by Tashun Chism
When Angelina County Sheriff's Deputies arrived at the Motel 6 on South Timberland in Lufkin, their suspicions were confirmed.
Angelina County Sheriff Kent Henson told us, "there was one guy sitting on the floor cooking, actually doing an active cook. Then we had one sitting beside him on the bed smoking."
Deputies arrested Scott Hodge and Matthew Sherman. Both men were charged with manufacture and delivery of a controlled substance. Deputies found the meth lab by acting on an anonymous tip. A tip they couldn't have gotten soon enough.
"Any time they cook meth, because they're using muratic acid and coleman fuel. Any time you start mixing vapors like that you're going to have some problems," Henson said.
Sgt. Joey Davidson of the Angelina County Sheriff's Department's Narcotics Divison told us, "There's an explosion factor, a health and safety hazard. Inhalation hazards. It's an all artound dangerous situation."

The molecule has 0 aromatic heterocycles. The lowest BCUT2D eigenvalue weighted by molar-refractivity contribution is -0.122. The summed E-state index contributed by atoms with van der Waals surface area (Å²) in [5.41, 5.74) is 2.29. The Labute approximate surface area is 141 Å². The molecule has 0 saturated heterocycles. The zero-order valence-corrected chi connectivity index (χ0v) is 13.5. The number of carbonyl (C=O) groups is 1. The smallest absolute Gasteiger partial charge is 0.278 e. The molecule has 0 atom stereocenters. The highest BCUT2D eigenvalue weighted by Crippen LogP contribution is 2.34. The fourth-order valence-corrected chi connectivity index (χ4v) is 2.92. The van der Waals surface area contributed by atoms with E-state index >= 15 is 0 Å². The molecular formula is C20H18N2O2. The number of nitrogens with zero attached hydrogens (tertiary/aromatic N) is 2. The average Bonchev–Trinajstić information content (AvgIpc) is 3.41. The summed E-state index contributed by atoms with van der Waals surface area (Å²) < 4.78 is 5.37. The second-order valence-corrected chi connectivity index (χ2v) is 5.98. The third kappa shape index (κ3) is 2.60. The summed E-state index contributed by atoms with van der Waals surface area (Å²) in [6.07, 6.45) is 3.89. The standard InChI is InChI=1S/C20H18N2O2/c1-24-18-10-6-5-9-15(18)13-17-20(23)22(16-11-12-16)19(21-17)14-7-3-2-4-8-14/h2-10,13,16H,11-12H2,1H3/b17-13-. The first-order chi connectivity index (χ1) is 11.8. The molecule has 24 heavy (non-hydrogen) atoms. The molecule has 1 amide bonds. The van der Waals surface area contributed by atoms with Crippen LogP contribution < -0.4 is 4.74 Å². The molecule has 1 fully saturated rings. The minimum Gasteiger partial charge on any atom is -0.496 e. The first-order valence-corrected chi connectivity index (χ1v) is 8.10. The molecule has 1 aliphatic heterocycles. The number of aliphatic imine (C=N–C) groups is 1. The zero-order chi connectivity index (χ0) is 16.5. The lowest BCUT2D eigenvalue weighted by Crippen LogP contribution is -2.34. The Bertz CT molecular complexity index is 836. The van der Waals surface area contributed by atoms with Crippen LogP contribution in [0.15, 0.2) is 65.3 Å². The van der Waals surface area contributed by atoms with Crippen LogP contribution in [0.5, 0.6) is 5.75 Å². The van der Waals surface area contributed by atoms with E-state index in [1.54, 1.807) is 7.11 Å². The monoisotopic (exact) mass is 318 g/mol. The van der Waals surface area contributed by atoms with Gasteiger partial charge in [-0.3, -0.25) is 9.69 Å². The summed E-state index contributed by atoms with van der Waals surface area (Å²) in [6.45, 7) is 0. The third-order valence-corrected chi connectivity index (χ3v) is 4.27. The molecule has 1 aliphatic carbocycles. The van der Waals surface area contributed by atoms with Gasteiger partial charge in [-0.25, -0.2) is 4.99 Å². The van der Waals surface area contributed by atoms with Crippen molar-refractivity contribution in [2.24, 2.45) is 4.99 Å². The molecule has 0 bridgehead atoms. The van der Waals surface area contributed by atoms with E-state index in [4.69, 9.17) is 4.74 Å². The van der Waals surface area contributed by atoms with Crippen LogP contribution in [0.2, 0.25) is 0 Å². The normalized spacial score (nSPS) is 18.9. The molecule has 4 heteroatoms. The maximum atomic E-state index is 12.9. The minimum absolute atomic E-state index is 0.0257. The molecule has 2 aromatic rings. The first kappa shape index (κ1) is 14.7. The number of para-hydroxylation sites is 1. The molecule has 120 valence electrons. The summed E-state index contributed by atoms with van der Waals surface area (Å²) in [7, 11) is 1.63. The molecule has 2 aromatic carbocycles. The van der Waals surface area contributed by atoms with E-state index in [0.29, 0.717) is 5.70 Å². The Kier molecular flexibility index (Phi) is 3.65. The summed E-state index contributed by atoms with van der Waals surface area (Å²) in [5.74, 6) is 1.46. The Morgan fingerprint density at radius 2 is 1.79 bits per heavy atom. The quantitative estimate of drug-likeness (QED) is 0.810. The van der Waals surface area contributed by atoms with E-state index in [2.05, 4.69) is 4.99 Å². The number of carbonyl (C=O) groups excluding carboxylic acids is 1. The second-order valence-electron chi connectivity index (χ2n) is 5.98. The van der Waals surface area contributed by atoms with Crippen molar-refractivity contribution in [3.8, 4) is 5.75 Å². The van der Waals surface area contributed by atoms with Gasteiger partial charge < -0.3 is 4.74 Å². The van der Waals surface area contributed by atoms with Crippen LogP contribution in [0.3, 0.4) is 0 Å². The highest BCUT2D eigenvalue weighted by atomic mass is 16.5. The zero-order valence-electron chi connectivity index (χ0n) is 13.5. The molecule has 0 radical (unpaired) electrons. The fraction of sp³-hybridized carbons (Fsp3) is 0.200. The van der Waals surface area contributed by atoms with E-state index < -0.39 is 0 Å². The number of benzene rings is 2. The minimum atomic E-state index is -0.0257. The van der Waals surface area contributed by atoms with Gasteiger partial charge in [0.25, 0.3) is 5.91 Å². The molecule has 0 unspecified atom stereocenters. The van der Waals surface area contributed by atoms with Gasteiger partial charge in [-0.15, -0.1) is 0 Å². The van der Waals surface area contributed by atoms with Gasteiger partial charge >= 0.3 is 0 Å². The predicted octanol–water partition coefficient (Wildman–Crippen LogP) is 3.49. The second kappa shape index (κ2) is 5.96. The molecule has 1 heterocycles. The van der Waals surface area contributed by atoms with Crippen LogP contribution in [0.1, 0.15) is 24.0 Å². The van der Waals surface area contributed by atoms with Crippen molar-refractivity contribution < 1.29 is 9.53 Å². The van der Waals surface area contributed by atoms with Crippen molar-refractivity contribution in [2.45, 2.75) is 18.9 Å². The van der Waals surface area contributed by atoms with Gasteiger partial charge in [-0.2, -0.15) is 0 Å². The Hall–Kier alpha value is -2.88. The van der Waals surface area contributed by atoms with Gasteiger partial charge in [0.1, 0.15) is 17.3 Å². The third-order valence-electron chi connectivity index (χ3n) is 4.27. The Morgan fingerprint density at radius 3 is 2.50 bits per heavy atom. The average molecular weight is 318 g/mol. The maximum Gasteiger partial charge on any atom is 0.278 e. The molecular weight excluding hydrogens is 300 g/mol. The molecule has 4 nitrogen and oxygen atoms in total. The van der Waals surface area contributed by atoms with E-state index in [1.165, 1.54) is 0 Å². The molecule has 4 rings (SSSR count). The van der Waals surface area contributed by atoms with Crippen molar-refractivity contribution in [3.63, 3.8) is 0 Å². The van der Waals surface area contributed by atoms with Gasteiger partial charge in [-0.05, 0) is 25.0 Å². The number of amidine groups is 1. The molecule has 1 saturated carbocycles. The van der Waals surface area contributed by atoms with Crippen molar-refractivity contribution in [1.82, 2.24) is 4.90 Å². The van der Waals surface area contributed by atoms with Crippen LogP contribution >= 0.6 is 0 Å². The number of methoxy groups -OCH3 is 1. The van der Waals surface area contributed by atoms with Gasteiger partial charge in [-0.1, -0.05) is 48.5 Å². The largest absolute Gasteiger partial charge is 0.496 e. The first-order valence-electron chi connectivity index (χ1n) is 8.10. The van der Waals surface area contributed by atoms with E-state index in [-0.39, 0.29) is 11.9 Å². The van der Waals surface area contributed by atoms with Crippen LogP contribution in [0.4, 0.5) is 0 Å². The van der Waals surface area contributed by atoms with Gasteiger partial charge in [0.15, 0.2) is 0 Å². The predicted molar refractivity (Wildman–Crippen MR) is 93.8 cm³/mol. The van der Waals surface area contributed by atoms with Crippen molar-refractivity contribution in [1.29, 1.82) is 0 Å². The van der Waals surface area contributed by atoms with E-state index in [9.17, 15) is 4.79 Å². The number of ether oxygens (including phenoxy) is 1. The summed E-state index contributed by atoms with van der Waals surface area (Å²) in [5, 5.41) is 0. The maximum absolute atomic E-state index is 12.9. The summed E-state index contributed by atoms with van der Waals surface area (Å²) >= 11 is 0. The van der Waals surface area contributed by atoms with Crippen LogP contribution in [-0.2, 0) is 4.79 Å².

One of the main meth making ingredients found in the room is red phosphorus, the material found on the side of match boxes.
Building a meth lab requires a lot of different supplies. But authorities say one of the scariest parts about it is you can buy many of those supplies at your local store.
"You don't have to order a special order of any type of chemicals to manufacture meth. Everything is readily available," Davidson said.
Meth labs are still a big problem in Angelina County, but state law now requires anyone who buys over the counter drugs to show ID. That's because they contain pseudoepherine, one of the main ingredients used to make meth.
"Anything that we can do to make it harder for these cooks to get the chemicals they need to make their meth helps out tremendously. And anytime they have to buy some of these chemicals and show their identification, it kind of deters them from going and getting the chemicals that they need," said Davidson.